Changing season

We are reflecting on a summer which seems to have disappeared without abundant rays of sunshine we remember from previous years. Off course there were a few warm days, I wore a t-shirt twice! September has arrived, perhaps our garden will still invite a few late butterflies. The sedum is late to flower but the buds are starting to show pink. This shrub attracted Peacocks, Painted Ladies and Small Tortoiseshell in August through to September before. Dad is busy preparing the soil to plant new sedum and a few other butterfly attracting plants. We planted a buddleia this year, it's still tiny but a few stocks of purple flowers have attracted the Green-veined White, the Large White and a few Small Tortoiseshell while they fluttered over the garden. 

On Sunday dad happened to be looking out if the kitchen window. He spotted a white butterfly, out he went with his camera, knowing it wouldn't settle long enough to take a photo but what he saw was incredible. The butterfly fluttered frantically from leaf to leaf of the nasturtium. He kept watching when she went under the large flat foliage. We have rapid fluttering photos but they are being kept as when the butterfly left dad checked under the leaf pads and found minuscule butterfly eggs! They are incredible, tenaciously hanging on under the leaf. Macro shots show they aren't just yellow dots as this is how they appeared to our eyes. They are oblong with ribbing detail ending with a tiny dot. Two leaf pads have three clumps of eggs below them. We know many gardeners would be cross as the caterpillars will soon find their food but after a 'summer' pursuing butterflies we welcome to this sight and hope to follow the progression towards new butterflies in the spring.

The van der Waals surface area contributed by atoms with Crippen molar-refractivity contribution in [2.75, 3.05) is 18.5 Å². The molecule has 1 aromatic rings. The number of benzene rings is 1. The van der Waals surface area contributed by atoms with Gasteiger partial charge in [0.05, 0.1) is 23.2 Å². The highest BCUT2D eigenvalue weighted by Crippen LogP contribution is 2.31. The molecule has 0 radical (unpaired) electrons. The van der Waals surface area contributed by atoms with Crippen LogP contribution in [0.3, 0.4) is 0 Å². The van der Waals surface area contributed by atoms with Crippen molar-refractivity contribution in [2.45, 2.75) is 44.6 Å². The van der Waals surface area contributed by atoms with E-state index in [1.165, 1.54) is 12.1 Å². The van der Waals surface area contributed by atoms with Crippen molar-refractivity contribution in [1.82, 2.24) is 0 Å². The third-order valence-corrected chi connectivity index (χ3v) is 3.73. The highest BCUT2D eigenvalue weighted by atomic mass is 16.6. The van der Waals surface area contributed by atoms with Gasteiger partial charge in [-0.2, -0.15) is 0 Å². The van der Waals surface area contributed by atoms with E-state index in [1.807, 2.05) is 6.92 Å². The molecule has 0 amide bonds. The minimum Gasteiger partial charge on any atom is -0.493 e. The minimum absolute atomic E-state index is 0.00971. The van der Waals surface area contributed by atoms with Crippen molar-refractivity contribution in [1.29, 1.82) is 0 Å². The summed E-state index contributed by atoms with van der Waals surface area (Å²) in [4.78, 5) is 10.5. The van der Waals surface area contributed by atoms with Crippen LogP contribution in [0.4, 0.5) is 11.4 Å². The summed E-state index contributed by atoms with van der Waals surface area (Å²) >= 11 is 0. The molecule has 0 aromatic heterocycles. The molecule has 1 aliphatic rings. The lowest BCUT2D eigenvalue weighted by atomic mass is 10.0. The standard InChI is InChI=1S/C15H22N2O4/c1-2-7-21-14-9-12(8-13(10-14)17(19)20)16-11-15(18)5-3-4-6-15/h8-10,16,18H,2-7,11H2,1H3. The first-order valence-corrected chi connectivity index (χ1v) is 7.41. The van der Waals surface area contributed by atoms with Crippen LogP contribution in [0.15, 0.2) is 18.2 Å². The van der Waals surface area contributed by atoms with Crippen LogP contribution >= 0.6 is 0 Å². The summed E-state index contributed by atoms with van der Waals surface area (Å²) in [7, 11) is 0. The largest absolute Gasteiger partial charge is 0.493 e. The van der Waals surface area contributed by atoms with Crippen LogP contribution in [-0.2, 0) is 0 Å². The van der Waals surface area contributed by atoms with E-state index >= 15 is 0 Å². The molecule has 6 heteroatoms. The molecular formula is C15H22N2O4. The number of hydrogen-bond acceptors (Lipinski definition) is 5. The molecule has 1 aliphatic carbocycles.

We started watching intently late in the season but have experienced enough of the wonders of the butterfly world to feed our minds and curiosity. Books are being read, noted and learned from, thank you Matthew Oates and Patrick Barkham! Jeremy Thomas our source of reference plus the advantage of searching online to identify new finds and submit the data to CEDaR, Northern Ireland. We didn't stop at butterflies as we couldn't explore a patch without discovering even more about nature. Dragonflies, damselflies and even a frog, he jumped out and scared failure!

This weekend alone added a Holly Blue butterfly (the first one we have seen at any time and not in abundance in NI) the Small Copper beauty graced the scrub grasses and two Common Darter dragonflies sparkled in the glint of sun we had on Saturday. I have added our new finds to this blog to encourage others to keep looking. Summer may not have been glorious but nature found time to bring joy to our hearts. I feel extremely stressed when I see groups of people enjoying a party or a group meeting, I just don't have confidence to belong to situations like this. Give me a wildflower patch, my camera and I will bring dad along....this is the type of place we can forget time, move slowly, observing details most just pass by.  

Small Copper butterflies : Holly Blue butterfly : Common Darter dragonflies  

Small Copper butterflies : Holly Blue butterfly : Common Darter dragonflies  

Tales of the unexpected

Winged blossoms